the-rarest-thing

The Rarest Thing

Deborah O’Brien

And last but by no means least – For me the overarching theme in this narrative is one of the feminists’ struggle for equal opportunities in education, the workplace and …life and relationships in 1960’s and beyond. O’Brien exposes some heartbreaking criminal behaviour in this novel (no spoilers here)…sadly behaviours like this have not been eliminated in our so called enlightened age. A multilayered drama – with romance.

*Reflecting on my romance reads of 2016 – I surprised myself by just how many I had indeed read! Not one of the above is stylistically or thematically similar – what a great collection!

 

 

Post Script: Our Chemical Hearts – Krystal Sutherland

Today we have guest reviewer Rachel sharing her thoughts on:

our-chemical-hearts

Our Chemical Hearts

Krystal Sutherland

G.P. Putnam’s Sons Books for Young Readers

ISBN: 9780399546563

 

 

Description:

John Green meets Rainbow Rowell in this irresistible story of first love, broken hearts, and the golden seams that put them back together again.

Henry Page has never been in love. He fancies himself a hopeless romantic, but the slo-mo, heart palpitating, can’t-eat-can’t-sleep kind of love that he’s been hoping for just hasn’t been in the cards for him—at least not yet. Instead, he’s been happy to focus on his grades, on getting into a semi-decent college and finally becoming editor of his school newspaper. Then Grace Town walks into his first period class on the third Tuesday of senior year and he knows everything’s about to change.

Grace isn’t who Henry pictured as his dream girl—she walks with a cane, wears oversized boys’ clothes, and rarely seems to shower. But when Grace and Henry are both chosen to edit the school paper, he quickly finds himself falling for her. It’s obvious there’s something broken about Grace, but it seems to make her even more beautiful to Henry, and he wants nothing more than to help her put the pieces back together again. And yet, this isn’t your average story of boy meets girl. Krystal Sutherland’s brilliant debut is equal parts wit and heartbreak, a potent reminder of the bittersweet bliss that is first love.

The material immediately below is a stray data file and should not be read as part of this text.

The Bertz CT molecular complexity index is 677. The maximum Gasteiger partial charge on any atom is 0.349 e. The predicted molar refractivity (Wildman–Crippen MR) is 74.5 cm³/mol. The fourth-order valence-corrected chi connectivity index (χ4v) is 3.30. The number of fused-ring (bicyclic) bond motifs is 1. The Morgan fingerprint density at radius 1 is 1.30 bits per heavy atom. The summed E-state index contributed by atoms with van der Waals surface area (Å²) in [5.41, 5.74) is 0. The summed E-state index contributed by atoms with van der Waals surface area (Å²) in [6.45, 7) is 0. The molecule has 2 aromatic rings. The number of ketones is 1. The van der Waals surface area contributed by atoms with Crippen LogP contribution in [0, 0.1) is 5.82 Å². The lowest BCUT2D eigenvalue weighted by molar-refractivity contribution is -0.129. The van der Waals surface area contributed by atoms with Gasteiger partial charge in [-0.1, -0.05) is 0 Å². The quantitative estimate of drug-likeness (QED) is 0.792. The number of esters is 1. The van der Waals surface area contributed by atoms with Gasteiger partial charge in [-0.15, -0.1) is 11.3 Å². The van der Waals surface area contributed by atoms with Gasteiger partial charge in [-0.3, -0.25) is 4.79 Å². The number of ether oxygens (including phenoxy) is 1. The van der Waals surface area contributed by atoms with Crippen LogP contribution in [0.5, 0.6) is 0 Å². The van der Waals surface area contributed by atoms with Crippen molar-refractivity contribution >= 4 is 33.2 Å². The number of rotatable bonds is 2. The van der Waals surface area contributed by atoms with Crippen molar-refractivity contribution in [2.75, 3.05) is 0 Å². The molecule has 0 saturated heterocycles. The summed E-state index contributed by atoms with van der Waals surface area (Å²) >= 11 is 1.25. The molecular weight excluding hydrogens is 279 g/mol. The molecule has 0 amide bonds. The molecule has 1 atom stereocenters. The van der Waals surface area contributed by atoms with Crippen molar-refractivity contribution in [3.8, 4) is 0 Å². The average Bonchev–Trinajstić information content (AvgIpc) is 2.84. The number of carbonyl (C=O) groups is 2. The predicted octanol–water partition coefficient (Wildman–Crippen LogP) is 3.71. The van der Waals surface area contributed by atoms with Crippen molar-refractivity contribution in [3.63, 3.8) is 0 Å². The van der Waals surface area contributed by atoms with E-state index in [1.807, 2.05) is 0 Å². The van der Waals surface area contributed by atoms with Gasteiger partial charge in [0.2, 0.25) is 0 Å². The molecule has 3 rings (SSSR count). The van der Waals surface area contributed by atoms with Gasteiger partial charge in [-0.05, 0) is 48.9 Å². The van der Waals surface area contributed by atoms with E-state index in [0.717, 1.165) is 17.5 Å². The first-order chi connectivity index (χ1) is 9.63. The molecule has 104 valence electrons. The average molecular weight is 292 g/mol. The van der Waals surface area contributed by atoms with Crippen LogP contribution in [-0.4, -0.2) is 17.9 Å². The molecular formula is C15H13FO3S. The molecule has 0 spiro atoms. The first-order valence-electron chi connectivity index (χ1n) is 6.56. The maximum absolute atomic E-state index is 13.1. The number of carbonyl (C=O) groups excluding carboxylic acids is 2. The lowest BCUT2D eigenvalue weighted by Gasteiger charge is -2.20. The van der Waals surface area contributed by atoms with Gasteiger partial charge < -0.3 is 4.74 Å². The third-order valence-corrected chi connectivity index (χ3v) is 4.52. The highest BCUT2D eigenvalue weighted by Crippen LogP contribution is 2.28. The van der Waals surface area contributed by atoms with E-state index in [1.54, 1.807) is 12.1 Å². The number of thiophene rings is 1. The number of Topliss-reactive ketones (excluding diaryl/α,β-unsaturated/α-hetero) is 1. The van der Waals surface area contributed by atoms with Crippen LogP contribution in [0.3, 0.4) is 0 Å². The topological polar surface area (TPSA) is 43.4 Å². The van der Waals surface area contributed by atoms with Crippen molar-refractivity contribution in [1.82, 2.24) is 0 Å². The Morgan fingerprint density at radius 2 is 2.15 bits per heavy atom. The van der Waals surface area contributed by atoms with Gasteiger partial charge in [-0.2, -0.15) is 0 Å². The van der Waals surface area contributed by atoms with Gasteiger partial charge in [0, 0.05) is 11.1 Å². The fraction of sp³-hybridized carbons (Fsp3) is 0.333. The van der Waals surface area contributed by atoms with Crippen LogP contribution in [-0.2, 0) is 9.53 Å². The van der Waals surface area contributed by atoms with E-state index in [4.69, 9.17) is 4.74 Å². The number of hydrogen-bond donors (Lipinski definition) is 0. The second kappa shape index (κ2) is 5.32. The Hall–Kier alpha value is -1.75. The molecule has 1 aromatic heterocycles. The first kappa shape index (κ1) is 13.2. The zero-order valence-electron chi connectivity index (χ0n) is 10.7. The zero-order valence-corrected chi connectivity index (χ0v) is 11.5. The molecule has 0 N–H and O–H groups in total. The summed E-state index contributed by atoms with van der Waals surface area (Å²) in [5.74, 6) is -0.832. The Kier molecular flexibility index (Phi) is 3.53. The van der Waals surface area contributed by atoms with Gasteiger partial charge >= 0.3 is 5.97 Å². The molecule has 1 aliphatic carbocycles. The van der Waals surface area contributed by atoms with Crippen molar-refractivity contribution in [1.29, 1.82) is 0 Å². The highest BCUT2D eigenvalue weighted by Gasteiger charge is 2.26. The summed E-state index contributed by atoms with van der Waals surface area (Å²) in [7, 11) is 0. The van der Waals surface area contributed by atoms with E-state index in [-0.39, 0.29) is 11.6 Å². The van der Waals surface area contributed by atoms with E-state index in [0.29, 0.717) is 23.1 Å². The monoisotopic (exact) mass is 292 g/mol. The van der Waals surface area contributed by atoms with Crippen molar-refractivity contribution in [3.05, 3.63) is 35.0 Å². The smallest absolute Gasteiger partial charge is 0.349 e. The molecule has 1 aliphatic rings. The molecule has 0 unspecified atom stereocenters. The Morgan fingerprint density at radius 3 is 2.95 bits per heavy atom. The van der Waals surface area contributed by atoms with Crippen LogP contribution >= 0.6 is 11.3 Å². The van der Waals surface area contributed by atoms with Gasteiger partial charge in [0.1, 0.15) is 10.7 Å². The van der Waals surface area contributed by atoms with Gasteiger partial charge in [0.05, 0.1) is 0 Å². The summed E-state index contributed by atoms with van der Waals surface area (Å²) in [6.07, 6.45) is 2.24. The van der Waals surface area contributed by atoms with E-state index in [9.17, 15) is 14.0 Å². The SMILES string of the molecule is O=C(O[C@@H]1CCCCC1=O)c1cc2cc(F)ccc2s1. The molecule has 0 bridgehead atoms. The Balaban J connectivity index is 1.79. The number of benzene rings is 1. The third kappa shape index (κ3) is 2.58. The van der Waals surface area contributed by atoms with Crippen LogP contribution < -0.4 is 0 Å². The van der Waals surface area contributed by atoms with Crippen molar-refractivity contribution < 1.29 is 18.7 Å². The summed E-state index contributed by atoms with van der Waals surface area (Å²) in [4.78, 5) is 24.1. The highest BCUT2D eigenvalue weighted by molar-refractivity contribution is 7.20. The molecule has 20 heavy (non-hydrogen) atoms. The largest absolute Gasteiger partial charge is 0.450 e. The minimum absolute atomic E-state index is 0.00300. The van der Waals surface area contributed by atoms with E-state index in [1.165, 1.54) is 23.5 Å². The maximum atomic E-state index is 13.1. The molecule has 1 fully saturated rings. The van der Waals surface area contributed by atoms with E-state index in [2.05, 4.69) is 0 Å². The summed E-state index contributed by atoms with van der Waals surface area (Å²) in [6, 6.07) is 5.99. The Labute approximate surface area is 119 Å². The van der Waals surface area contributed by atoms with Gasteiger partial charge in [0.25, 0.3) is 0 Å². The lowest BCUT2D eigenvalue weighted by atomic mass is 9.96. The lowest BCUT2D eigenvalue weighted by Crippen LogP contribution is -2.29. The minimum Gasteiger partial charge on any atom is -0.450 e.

Rachel’s View:

Our Chemical Hearts is a beautifully written, character-driven YA novel about first love and it’s heartbreaking inevitability.

26-yeard old Australian Krystal Sutherland’s debut is utterly heartbreaking yet at times incredibly uplifting. Filled with humour and pop-culture references, it’s the kind of book you stay up all night to read.

Henry Page – self-aware 17 year old, budding author and film buff, has never been in love. But that all changes when Grace Town walks into his life. But don’t for one minute think this is a story about love at first sight, or even a typical boy-meets-girl story. Grace dresses in oversized men’s clothing, looks vaguely unclean and utterly unhappy, walks with a cane and seems pretty disinterested in life, making her as far from a typical love interest as you can get. But on top of all that she is enigmatic, smart, witty, and her way with words soon has Henry hooked. Sure enough he falls in love, but through the soaring highs and deepest lows, Grace has to ask if he really is in love with her – or just the idea of her.

And this is where things become really real. Because love is complicated, life is not straight-forward, and sometimes as much as we want things to work out, they just don’t. As Henry finds out more about Grace’s past, he becomes more determined to love her, purposely ignoring the warning signs and massive ups-and-downs of the relationship because of the way it has changed his world. It’s no doubt they’re both going to be transformed by this ride and it’s inevitable, far from happily-ever-after ending.

But it’s that moment when Henry finally realises how little he actually knows about Grace – this girl he supposedly loves with every fibre of his being – that there will be many a reader shouting ‘preach’, because damn this book is relatable!

One of the things I loved most about this book were the pop-culture references – while many new authors try to avoid mentioning specific technologies, celebrities or other aspects of today’s digitally-driven world in an attempt to be ‘timeless’,  Krystal Sutherland has cemented this novel firmly in the world of today. The snippets of poetry (“I love you as certain dark things are to be loved, in secret, between the shadow and the soul”), movie quotes, celebrity name drops and dozens of other offhand pop cultural references pepper this book giving it a relatable, realistic edge that a lot of first novels lack.

My love for this story withstanding, it does struggle in some areas – I hated how Grace was constantly referred to as ‘broken’ because of her mental and physical illnesses and think the book would have gained a lot by sharing some of her perspective so that her history and struggles could have been more than just a plot device.

All in all, Our Chemical Hearts is fast-paced, quick-witted bittersweet story about love, loss, and how these things shape our lives. It is a darkly beautiful, honest love story that you’ll want to come back to again and again.

“Love doesn’t need to last a lifetime for it to be real. You can’t judge the quality of a love by the length of time it lasts. Everything dies, love included. Sometimes it dies with a person, sometimes it dies on its own. The greatest love story ever told doesn’t have to be about two people who spent their whole lives together. It might be about a love that lasted two weeks or two months or two years, but burned brighter and hotter and more brilliantly than any other love before or after. Don’t mourn a failed love; there is no such thing. All love is equal in the brain.”

 

Thanks Rachel

 

Post Script: I Love You, Good Night – Jon Buller, Susan Schade

i-love-you-good-night

I Love You, Good Night